ND/NF Interview: Audrey Diwan’s Happening

In her development of the memoir/novel hybrid, the French writer Annie Ernaux has invented a genre of her own—an exploration of the public sphere through her private experience. Her books build a dialogue between individual biography and collective history, placing her writing at the intersection of socio-political critique, feminist testimony, and literary fiction. Ernaux has set before herself the challenge of translating a personal event into a universal theme, and vice versa, again and again in the course of her nearly fifty-year career, and that challenge is taken up by the French-Lebanese director Audrey Diwan, who has adapted one of the writer’s best-known novels, Happening (2000).

In 1963, Ernaux became pregnant. As a promising young student, striving to enter university and build a life beyond her working-class background, she did not consider carrying the pregnancy to term. But in France, like in many other countries at the time, abortion was still illegal. [As of just before publication, a leaked draft opinion from the Supreme Court indicates that it may soon be illegal again in this country, where many abortions are already banned in several states. – Ed.]

Ernaux’s book fluctuates between her memories and her contemporary considerations of that episode. Diwan's adaptation stays with the young Anne (the impeccable Anamaria Vartolomei) throughout—with tight, protagonist-led camerawork—as she fights to decide her own future. Anne's struggle proves to be extreme and exemplary at the same time. Her friends reject her, her mother (Sandrine Bonnaire) doesn't understand her. The culmination of her odyssey will require the intervention of a “faiseur d'anges” (an “angels maker,” as underground abortionists were poetically called, played by Anna Mouglalis). However brutal the journey, it will reinforce her determination to express her right to life as she wants it.

I spoke with Diwan about the process of adapting Ernaux’s book, the addition of episodes from her own experience into the story, and working with the cast and crew to achieve the long, meticulously composed and choreographed shots that comprise much of the film.


Clara Miranda Scherffig: As a huge fan of Annie Ernaux I was thrilled to see that she worked quite closely with you on the film. In one scene, when Anne is visited by her family doctor for the second time, she says “I'd like a child one day, but not instead of a life.” That line describes her character very well, but I couldn’t trace it in the book, in which Annie Ernaux writes with two voices—one of the past, quoting parts of her diary from 1963, and the one of the present. How did you manage to translate these two voices into the one of the main character?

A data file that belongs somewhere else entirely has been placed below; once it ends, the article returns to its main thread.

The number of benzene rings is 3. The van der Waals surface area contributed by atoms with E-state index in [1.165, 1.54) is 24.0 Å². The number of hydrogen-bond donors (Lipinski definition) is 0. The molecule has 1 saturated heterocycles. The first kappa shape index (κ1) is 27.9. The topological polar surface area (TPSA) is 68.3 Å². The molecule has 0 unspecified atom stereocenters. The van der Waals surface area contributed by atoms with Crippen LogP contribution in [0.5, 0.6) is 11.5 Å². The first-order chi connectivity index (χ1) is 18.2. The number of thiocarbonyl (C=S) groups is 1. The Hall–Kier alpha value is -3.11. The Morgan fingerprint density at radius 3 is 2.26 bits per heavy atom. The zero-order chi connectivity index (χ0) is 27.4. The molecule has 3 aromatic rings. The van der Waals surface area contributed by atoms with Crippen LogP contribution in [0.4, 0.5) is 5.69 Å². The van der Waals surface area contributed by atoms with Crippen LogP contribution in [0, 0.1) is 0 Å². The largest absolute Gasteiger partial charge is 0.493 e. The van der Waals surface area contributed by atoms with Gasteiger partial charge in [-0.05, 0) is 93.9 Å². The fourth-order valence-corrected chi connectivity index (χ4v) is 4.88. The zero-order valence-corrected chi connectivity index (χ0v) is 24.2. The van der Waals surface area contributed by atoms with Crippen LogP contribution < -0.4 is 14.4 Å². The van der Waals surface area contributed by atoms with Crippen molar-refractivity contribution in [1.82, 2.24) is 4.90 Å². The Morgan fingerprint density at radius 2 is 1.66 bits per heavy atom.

AD: I’ve known Annie Ernaux’s work for a very long time. I come from literature. I was a producer, I wrote novels myself. And I was just amazed that I discovered [the book] that late, after having an abortion myself and wanting to read on the topic. I came to [Ernaux] to explain my project, the way I wanted to adapt the book. What she's trying to do is to reach the truth of her memories—not trying to create a legend—in the most earnest, brutal way. I cannot do that while making a movie, as it's fiction. And [the book is] autobiographical. So I told her that my project was trying to reach the truth of the instant. Let's see, step by step, minute after minute, how can we embody that experience?

The first thing that I told her is that I didn't want it to be about the writer trying to reach the memories, because this would have set the story in the past. And my project was exactly the opposite, for one good reason: this story set in the past in France is obviously a [reality] in so many countries in the world. So we did agree on that. I asked her a lot of questions about the social-political situation [of] the time, her friends, her parents, what she thought about sex. I was very lucky because she agreed [to] read three versions of the script. She told me from the beginning that she would never try to make the screenplay look like the book, but she would always mention it if something didn't feel right. So I had full freedom, because I knew that she would keep me on the right track. It was a great and blessed collaboration.

CMS: It sounds like a safe environment for you to work in.

AD: It's a luxury, because you can call [Ernaux] and [ask her]— I'll give you an example. When you talk about illegal abortion, you've got the [implication of] sexual life. But there wasn't much about it in that book. So I took part of my own experience. For instance, when Anne watches her friend masturbating on a cushion. It's something that happened to me when I was younger. A friend showed me how to do it. I was able to ask Annie Ernaux if it was right for me to add part of my own experience. It was the perfect combination, the best way not to betray the book, and also to be very intimate, and to involve myself in the story, as Annie Ernaux involves herself—not as much, but still to involve myself with my own experience.